Friday, May 11, 2012

Happy vs. Holy

I came across a blog the other day. I'm always discovering blogs. I could spend my life exclusively reading blogs, there are so many I'd love to get to.

This one was a tad different. It wasn't an autism blog, for one, but about a man and a woman. Ian and Larissa. Six years ago Ian was in a devastating car accident and was severely brain damaged. He and Larissa had been dating for less than a year and had planned on getting married a few months after the accident. They ended up marrying a few years later. Ian is not fully recovered and barring a miracle never will be in this life. But Larissa didn't walk away. She stayed close. She became his wife. She doesn't have the man she dreamed of. Yet she chose him anyway.

I was sitting in a mom's group recently, watching a DVD about marriage, when the speaker posed a question that stopped me cold:

"What if the primary purpose of marriage was not to make you happy, but holy?"

The words echoed through my mind as I went about the rest of my day. At first they felt like a gut-punch. How could that be? Of course marriage is supposed to make you happy. I tried to figure out why I couldn't let go of the phrase, why it resonated so. And I wondered: What if? What if I didn't just apply the phrase to marriage but to caring for my kids, to friendships, to life?

It's Not About Me, rings the title of a Max Lucado book, yet we all live lives that are very much all about us and 99 percent of the time don't even realize it. When I stopped to think, to really think, it came to me that a great amount of the dissatisfaction I had with others and with circumstances in general was directly related to how I thought they were impeding my happiness.

If only she would stop making those blunt comments...
If only the vacuum hadn't broken...
If only he would be better about picking up after himself...
If only they had made better choices...
If only she would stop losing her temper...
If only I had more time to do things I want to do...

The more I thought about this, the more I became a bit indignant. We can't all be saints, I thought. There's nothing wrong with wanting to be happy. I can't just be a selfless martyr. I'm not Mother Theresa.

I was sitting in church last night. There was nothing but music this service, featuring a band from out in western New York. They began to sing a song I hadn't heard before:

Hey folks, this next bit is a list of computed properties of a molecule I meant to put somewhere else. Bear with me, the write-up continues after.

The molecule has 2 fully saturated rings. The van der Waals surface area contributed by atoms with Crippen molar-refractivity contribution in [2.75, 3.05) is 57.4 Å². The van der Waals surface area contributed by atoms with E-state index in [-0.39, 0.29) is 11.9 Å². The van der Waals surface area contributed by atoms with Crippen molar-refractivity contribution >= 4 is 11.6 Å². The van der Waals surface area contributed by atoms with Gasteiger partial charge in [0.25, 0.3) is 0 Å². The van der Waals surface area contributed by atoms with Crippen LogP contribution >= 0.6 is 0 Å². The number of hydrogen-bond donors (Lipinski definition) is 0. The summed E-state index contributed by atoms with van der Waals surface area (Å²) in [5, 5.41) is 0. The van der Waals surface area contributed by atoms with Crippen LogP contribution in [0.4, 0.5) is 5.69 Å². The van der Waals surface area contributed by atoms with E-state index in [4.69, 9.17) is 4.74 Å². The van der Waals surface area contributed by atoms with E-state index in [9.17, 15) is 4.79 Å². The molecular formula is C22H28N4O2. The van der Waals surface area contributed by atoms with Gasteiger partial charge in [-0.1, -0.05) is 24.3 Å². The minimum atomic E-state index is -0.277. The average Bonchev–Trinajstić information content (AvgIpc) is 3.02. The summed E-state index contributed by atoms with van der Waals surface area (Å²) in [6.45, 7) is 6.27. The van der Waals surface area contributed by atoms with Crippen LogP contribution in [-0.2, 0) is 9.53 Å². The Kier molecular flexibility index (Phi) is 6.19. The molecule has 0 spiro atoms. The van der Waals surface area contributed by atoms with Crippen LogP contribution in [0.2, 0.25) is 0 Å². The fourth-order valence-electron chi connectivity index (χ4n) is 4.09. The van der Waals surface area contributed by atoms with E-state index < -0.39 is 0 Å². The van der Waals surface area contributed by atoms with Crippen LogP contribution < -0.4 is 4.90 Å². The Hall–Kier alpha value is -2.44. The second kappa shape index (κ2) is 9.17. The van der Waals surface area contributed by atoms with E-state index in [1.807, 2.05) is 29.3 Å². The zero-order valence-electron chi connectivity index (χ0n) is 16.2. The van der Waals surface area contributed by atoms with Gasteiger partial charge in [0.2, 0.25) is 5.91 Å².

Nothing else matters
Nothing in this world will do
Jesus you're the center
Everything revolves around you
From my heart to the heavens
Jesus be the center
It's all about you
It's all about you

In my mind I suddenly had a picture of the solar system. And I thought about the people of times long ago, people who were mistaken in their perspective, who were so certain that the planets and sun revolved around the earth. It took a few men to fight against the tide, against the conventional thinking. They realized that things just didn't add up. Something was off, something was skewed. They turned the world upside down by proposing something that seemed so opposed to the way everyone believed and everyone lived.

The sun is at the center. The Son at the center. Of course? The life source, the light source, would be in the middle of it all, has to be at the middle of it all.

People hear the word holy and think it means living a life devoid of joy or fun. They think of some sort of miserable Puritan. They think of a person who would never dance; who would never truly love. That is not the holy I'm talking about. This verse comes to mind:

"Each of you should look not only to your own interests, but also to the interests of others. Your attitude should be the same as that of Christ Jesus: Who, being in very nature God, did not consider equality with God something to be grasped, but made himself nothing, taking the very nature of a servant, being made in human likeness." - Philippians 2:4-7

We are born selfish but were born for something more than ourselves. We were born to serve. When you think about all of the great stories, all of the great movies, how many of them involve some kind of selfless act? How many are about sacrifce? There is something in us that deeply admires these things.

I'm not Mother Theresa. I never will be. But I can be just a little bit more like her -- like Jesus. When I just decide that I want to, I can hear the words holy and happy and, a little more each day, long for holy, not just happy. When we choose holy first we acknowledge that we are here for reasons far beyond just ourselves -- and that we won't be here for very long. We are living on borrowed time, practicing for eternity, when we pick up dirty laundry or choose to hold our tongue or push our damaged husband in a wheelchair. We are holy when we love first, as He first loved us.

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